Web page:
“Do not disbelieve, but believe.” The words that the risen Christ spoke to Thomas so often speak to me — the simplicity, the truth, the conviction, the encouragement.
Yesterday was a day when everything I did seemed to be born from disbelief, a lack of faith. Jesus’ words helped me to confess and seek reconciliation with the God I love and yet so often refuse to BELIEVE in the midst of stress and worry.
Again: “Do not disbelieve, but believe.”
In response, Thomas answered, “My Lord and my God!” This is my answer, too. I can’t make up for yesterday; I can only turn to my Lord and my God to forgive, cleanse, restore.
“Do you want to be healed?” (v. 6)
This Jesus asked the paralyzed man outside the pool of Bethesda — a man who suffered for nearly four decades, without a friend to carry him to the water. He certainly had a need to be healed. But the question posed here is one of DESIRE, and the answer reveals the stark difference between belief and unbelief.
Already at this point in John’s gospel there’s a division between those who desire healing and salvation, and those who don’t. Elsewhere in the gospels, when the Pharisees criticize Jesus for spending time with sinners, Jesus reminds them that only those who are sick need a physician. Those who are “well,” who don’t acknowledge their need, don’t desire a savior.
But for those who do, Jesus satisfies that desire with his own desire to heal and to save. That’s the relationship Jesus has with his people; our desires and his are fulfilled in the wondrous work of salvation.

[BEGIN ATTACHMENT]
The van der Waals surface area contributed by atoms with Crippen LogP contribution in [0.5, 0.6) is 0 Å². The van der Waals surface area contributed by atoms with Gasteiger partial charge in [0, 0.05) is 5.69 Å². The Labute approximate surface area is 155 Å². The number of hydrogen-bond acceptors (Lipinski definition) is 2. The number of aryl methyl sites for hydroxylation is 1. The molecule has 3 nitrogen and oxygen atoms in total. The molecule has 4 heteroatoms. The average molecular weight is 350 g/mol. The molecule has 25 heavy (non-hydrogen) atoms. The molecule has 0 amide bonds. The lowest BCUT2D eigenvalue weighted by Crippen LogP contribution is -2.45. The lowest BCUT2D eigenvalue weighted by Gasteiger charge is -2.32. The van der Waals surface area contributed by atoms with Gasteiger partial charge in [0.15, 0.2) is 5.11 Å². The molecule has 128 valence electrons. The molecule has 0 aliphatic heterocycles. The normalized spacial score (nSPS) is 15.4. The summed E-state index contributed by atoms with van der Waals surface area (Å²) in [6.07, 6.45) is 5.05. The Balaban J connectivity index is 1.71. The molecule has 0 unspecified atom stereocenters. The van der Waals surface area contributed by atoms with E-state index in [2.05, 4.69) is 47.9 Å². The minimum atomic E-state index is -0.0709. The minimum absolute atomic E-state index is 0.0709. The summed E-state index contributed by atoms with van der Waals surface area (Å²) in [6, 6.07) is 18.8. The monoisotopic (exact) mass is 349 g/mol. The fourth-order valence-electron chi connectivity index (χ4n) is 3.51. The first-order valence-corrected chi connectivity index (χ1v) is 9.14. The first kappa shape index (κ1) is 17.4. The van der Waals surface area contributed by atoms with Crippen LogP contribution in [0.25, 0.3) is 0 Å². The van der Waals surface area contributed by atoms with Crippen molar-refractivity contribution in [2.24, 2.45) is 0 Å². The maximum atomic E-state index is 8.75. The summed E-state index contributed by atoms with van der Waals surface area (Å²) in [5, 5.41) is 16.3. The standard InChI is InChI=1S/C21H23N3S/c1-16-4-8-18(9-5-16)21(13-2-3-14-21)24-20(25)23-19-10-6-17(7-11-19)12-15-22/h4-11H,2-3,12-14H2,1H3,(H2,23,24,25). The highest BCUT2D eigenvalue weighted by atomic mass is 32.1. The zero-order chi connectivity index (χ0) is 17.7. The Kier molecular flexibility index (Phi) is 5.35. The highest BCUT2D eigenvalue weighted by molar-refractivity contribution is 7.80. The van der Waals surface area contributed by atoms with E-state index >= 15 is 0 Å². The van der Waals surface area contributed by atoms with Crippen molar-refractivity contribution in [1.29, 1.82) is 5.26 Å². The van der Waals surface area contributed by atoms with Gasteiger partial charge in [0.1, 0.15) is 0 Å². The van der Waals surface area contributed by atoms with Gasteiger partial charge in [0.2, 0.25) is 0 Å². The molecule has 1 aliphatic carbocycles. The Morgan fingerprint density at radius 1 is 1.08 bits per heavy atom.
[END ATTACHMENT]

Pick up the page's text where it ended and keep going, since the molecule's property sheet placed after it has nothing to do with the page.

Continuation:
If the marks of true belief are NEED and DESIRE, then may my answer to Jesus’ question ever and always be “Yes!”
Much like the wedding miracle in Cana, Jesus often worked behind the scenes and purposely far away from those in power. At the faintest whiff of fame, he snuck away to — of all places — Samaria. And there takes place one of my favorite encounters with a sinner, the woman at the well, whose sexual sins, like mine, Jesus knew well, yet he dealt with her so gently. In the end, her testimony of Christ caused many other Samaritans to believe.
Soon after, Jesus offers himself again to the Gentiles with the healing of an official’s son, which also results in belief and salvation. Unlike the Messiah people expected, Jesus performed his miracles in small circles of poor, sick, needy, and unexpected people.
This is good news for those who feel they can’t approach Jesus. His actions in John 4 and throughout the gospels prove his heart is soft toward sinners who know their need for him — and his love is greater than their sin. As A.W. Tozer said, “Jesus Christ knows the worst about you. Nonetheless, He is the one who loves you most.”